Next Tuesday marks Constitution Day, a day of federal observance celebrating the signing of the U.S Constitution by the delegates to the Constitutional Convention on September 17th, 1787.
We often forget, however, that the Constitutional Convention almost failed spectacularly. The earliest days of the convention were fraught with contentious disagreements among the delegates, who together comprised an assembly of the greatest political minds of the founding generation.
Realizing that the increasingly fractious clashes risked breaking the convention apart, Benjamin Franklin offered his best hope for finding unity and agreement — recommending that they pursue God’s intervention and favor through prayer.
Bemoaning the “small progress” made during the first several weeks of the Convention as “melancholy proof of the imperfection of human understanding,” Franklin made a motion to hold morning “prayers imploring the assistance of Heaven, and its blessings on our deliberations” to be led by local clergymen:
In this situation of this Assembly, groping as it were in the dark to find political truth, and scarce able to distinguish it when presented to us, how has it happened that we have not hitherto once thought of humbly applying to the Father of lights to illuminate our understandings?
Harkening back to “the frequent instances” of God’s intervention on behalf of the Americans during the War for Independence, Franklin asked his fellow delegates whether they had forgotten that God was the reason for their previous success:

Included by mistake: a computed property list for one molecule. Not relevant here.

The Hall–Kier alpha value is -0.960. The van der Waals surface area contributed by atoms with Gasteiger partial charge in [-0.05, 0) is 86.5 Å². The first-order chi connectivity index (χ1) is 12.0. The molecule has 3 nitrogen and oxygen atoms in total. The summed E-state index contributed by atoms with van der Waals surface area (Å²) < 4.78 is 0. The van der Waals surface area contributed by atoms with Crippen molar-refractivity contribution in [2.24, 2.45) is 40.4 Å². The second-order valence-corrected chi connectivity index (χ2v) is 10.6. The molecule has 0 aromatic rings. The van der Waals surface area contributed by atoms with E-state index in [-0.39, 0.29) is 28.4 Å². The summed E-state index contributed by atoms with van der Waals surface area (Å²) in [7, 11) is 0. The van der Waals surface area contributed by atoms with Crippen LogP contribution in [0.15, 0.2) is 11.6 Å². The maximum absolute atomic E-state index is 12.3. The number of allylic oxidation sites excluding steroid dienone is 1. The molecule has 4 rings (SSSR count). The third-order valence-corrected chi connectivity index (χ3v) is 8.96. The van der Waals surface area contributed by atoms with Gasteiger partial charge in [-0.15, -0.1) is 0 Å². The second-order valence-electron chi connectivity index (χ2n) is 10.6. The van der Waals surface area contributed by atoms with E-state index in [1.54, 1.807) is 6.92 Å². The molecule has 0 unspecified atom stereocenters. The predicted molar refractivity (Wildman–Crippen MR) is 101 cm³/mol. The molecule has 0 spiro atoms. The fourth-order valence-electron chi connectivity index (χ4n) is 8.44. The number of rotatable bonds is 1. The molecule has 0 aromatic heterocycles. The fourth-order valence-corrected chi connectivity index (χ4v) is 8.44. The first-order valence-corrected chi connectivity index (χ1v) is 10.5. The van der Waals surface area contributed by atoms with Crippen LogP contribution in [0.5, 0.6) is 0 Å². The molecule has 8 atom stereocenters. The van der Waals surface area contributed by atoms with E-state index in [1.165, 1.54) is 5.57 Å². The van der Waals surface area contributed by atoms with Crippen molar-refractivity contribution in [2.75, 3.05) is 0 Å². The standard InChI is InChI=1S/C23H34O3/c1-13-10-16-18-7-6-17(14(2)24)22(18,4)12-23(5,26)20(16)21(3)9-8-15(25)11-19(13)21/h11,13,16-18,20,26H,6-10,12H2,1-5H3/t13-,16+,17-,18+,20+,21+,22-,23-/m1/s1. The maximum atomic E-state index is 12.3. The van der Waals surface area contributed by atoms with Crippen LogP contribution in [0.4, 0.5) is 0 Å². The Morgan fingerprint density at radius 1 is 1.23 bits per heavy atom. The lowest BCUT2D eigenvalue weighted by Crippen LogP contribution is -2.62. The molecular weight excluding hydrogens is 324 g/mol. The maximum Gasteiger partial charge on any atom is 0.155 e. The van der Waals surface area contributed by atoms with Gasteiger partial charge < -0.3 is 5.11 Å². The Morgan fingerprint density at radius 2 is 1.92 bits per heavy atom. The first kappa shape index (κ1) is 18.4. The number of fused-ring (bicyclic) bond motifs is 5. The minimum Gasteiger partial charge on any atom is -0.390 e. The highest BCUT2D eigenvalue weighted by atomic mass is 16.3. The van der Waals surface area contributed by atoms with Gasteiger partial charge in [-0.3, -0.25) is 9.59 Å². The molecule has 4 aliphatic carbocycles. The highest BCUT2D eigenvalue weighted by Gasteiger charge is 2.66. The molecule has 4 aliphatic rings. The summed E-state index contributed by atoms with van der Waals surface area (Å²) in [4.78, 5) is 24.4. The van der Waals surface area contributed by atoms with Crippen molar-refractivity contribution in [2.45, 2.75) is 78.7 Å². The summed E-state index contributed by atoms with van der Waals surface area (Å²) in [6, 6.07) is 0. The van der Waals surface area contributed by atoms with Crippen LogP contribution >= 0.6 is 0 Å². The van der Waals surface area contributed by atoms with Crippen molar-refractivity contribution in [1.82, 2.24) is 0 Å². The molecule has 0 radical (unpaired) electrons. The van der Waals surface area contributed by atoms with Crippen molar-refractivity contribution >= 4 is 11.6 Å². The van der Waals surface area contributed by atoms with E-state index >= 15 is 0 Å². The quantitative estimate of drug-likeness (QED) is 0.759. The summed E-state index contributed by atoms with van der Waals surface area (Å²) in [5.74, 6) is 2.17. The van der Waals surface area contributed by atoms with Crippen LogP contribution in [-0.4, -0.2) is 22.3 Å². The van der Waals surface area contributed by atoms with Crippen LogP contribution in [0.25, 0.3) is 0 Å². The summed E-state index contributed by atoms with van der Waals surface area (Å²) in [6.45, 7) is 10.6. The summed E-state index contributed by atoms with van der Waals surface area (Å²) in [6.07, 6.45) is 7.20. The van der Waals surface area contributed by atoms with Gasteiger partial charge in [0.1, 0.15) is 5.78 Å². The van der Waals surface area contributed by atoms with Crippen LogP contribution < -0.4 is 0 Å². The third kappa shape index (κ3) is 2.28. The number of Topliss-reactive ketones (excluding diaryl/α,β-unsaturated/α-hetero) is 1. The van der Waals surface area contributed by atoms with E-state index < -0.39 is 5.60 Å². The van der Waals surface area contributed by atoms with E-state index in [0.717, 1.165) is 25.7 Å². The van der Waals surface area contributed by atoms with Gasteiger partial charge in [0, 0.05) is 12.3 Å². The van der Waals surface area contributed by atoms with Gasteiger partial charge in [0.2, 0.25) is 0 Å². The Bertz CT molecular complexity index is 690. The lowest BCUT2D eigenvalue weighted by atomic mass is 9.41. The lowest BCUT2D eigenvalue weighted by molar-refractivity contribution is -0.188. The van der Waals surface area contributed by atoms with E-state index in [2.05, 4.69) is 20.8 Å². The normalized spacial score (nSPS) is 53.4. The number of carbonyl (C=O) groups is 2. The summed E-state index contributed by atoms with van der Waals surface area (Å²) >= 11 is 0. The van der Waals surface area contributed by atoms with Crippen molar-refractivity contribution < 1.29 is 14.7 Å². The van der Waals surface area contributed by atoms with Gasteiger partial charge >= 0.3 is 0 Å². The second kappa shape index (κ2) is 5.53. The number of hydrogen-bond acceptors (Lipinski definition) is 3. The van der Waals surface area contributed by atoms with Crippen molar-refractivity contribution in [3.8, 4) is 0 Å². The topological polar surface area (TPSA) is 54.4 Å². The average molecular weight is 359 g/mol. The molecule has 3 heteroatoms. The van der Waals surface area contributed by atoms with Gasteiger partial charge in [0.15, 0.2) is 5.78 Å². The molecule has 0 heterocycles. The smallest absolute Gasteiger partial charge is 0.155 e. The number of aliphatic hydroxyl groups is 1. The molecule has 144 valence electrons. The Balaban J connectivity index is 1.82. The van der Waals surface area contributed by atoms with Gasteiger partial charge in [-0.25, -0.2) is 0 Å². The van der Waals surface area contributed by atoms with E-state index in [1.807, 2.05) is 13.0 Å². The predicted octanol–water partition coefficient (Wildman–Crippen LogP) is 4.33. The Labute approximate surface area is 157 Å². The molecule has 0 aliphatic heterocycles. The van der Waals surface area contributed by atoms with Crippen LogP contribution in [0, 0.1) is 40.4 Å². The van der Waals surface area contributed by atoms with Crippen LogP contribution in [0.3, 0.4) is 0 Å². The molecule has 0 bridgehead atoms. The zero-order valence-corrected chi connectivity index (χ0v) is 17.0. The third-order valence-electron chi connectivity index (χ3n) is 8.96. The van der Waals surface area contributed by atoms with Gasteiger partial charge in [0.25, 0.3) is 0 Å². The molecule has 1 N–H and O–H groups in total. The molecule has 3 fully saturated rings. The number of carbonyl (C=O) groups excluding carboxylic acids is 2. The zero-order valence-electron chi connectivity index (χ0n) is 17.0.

In the beginning of the [War for Independence], when we were sensible of danger we had daily prayer in this room for the divine protection. Our prayers were heard, and they were graciously answered…. And have we now forgotten that powerful friend? I have lived a long time, and the longer I live, the more convincing proofs I see of this truth – that God governs in the affairs of men. And if a sparrow cannot fall to the ground without his notice, is it probable that an empire can rise without his aid?
While Franklin knew godly wisdom would lead to national flourishing, he worried relying on “human wisdom” alone would be disastrous:
We have been assured in the sacred writings, that ‘except the Lord build the House they labor in vain that build it.’ I firmly believe this; and I also believe that without his concurring aid we shall succeed in this political building no better than the Builders of Babel: We shall be divided by our little partial local interests; our projects will be confounded, and we ourselves shall become a reproach and bye word down to future ages.
Thankfully, the delegates heeded Franklin’s wise words by humbling themselves in prayer and seeking God’s wisdom and favor. Benjamin Franklin later remarked that the Constitution they drafted was “influenced, guided, and governed by that omnipotent, omnipresent, and beneficent Ruler in Whom all inferior spirits ‘live and move and have their being.’”
Steeped in biblical truth and full of courageous faith, the delegates to the 1787 Constitutional Convention came together to petition God for guidance and unity as they framed the government under which we still live today. That, my friends, is worth celebrating this Constitution Day.
Celebrating with you,
Director of Advocacy